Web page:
Ripped to Shreds - 埋葬 - (9.5/10)
Published on May 15, 2018
Death by 1000 Cuts
I’m not going to make a Futurama joke, so if you’re looking for that LOOK ELSEWHERE. “One-man death metal band” is not something one hears very often. One-man black metal bands have been all the rage since the 90’s, and I’ve heard of at least a single one-man heavy/power band (Ironflame). But I’ll be damned if I can recall any one-man death metal bands. That’s not to say they don’t exist, I’m sure they do, but they are certainly fewer and more far between than one-man bands in black metal. All that to say that Ripped to Shreds is a one-man death metal band, and for one dude making all this noise, it is astonishingly good. Scratch that, that makes it sounds as though it is “good for a one-man band.” It’s not. It’s good for any band. Ripped to Shreds consists of one fellow on guitars, vocals, drums, and bass: Andrew Lee. He handles all duties and has given this album a neat aesthetic touch right off the bat: it focuses on Chinese history. Now we’ve got a double gimmick on our hands—a one man death metal band who plays songs themed around Chinese history. However, even if Ripped to Shreds was a full-fledged five member death metal band, even if the lyrical focus was focused on death metal’s well-trodden lyrical grounds of death, gore, and mutilation—without any mention of China—I would have the same opinion of it: it absolutely rips.
The most obvious point of comparison for Ripped to Shreds is the early 90’s swedeath scene, particularly the mighty Entombed. The HM-2 guitar tone is strong with this one and omnipresent throughout. But these riffs, man. Hoooo boy, these riffs! I don’t think there is a sub-par riff on the entire album. Each song strings together an astonishing amount of memorable and just simply crushing riffs one after another. And not only are these riffs influenced by Entombed et al., there is a distinct flavor of the warmasters themselves, Bolt Thrower. If the description “predominantly influenced by Entombed and Bolt Thrower” doesn’t get you drooling, you might as well give up on death metal. Most of the material here is stunningly fast, and though it is influenced from a old favorites, it comes across as bracingly fresh. One of the best examples is about 4:00 into “Open Grave.” The music fades out and we are treated to silence, until—oh shit—all of a sudden the song kicks back in full force with a demented scream and a mutilating riff. Although most of the fare here is fast, some of the most interesting and mind-bending moments come during slower portions as well. Take, for example, the middle section of “Talisman to Seal the Hopping Corpse Before It Steals Your Qi” where Lee uses some eerie, arpeggiated chords that lead into a slow groovier number, which leads into a faster groovier number, which leads back into a thrashy death metal assault. It’s one of the most compelling moments on this album, or any album that’s been released this year for that matter. And this album is full of those moments: the sustained, haunting lead guitars all over “Open Grave”; and the slow-burn intro that kicks into d-beat madness leading into “撿骨 (Bone Ritual)” are two that pop into mind immediately. On top of one of the tastiest riff collections in recent years, the guitar solos are stellar. They are shreddy, but not in Slayer-esque death metal fashion. The solos remind me more of something I might expect to hear on a prog-metal album: they shred, yes, but there is a sense of melody, nuance, and emotion underlying each of them. I mean, holy shit, listen to the solo on “撿骨 (Bone Ritual).” That could have been written by John Petrucci if I didn’t know better.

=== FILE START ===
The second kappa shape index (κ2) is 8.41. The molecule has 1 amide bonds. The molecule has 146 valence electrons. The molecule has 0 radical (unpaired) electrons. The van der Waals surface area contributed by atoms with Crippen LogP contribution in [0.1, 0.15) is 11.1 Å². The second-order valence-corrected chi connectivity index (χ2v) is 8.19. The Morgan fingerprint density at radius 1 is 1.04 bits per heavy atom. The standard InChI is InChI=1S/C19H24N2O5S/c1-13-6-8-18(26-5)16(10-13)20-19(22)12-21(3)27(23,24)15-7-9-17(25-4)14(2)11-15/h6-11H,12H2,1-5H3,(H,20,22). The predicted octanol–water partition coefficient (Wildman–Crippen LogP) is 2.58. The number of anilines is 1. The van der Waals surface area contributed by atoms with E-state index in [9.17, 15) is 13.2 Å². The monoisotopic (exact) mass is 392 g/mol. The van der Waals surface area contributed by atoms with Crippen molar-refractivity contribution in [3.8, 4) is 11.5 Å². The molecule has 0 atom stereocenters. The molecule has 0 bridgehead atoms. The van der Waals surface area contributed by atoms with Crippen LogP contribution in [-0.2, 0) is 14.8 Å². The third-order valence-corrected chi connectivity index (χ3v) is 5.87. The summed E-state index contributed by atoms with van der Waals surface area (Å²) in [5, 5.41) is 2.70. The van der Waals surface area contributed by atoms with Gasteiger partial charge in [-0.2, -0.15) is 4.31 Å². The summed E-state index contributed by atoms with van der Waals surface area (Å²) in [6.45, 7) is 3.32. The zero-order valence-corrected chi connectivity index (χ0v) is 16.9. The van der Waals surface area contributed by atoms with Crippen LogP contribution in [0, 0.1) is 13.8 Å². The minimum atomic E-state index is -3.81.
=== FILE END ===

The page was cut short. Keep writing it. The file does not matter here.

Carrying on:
So that’s the guitars. But everything on this album is fantastic. The vocals are a real treat. All in all, they’re a vicious, mid-range, raspy brand of death growl. Perhaps my favorite part, though, are Lee’s paroxysms of random death metal noises. He regularly sounds like he’s had his throat sliced or is choking on human body parts or maybe just vomiting. Indeed, in a recent Decibel interview, Mr. Lee described his vocal strategy as, “Vocals I just held a Shure SM7 in front of my mouth and vomited on it.” It shows. The vocals are monstrous and take the aggression up a notch. In the same interview, Andrew claims that he is not super consistent with his drumming practice. I can’t tell. The drumming here is magnificent. He varies up his beats nicely and has a knack for changing up the rhythm of a riff in interesting ways with the drums. If this is him not practicing very much, what would he sound like with a more dedicated schedule? Finally, the bass pretty much follows the guitar riffs, but the riffs are so tasty that the bass sounds amazing running around behind them. Also, the bass pretty much never does a slower or more simple version of the guitar riff, which makes for a mighty impressive performance.
All in all, this is a super-duper-fantastic death metal album. It takes influence from some of the best death metal out there and uses that template to create something fresh, immediate, and—most importantly—savage. I think it will be hard for another band to outdo this one in 2018. And what makes that statement shocking is that Ripped to Shreds is just getting started. This is the first release by this death metal titan; and what a debut it is. Put this one on and get ready to be…well, you know. See band name.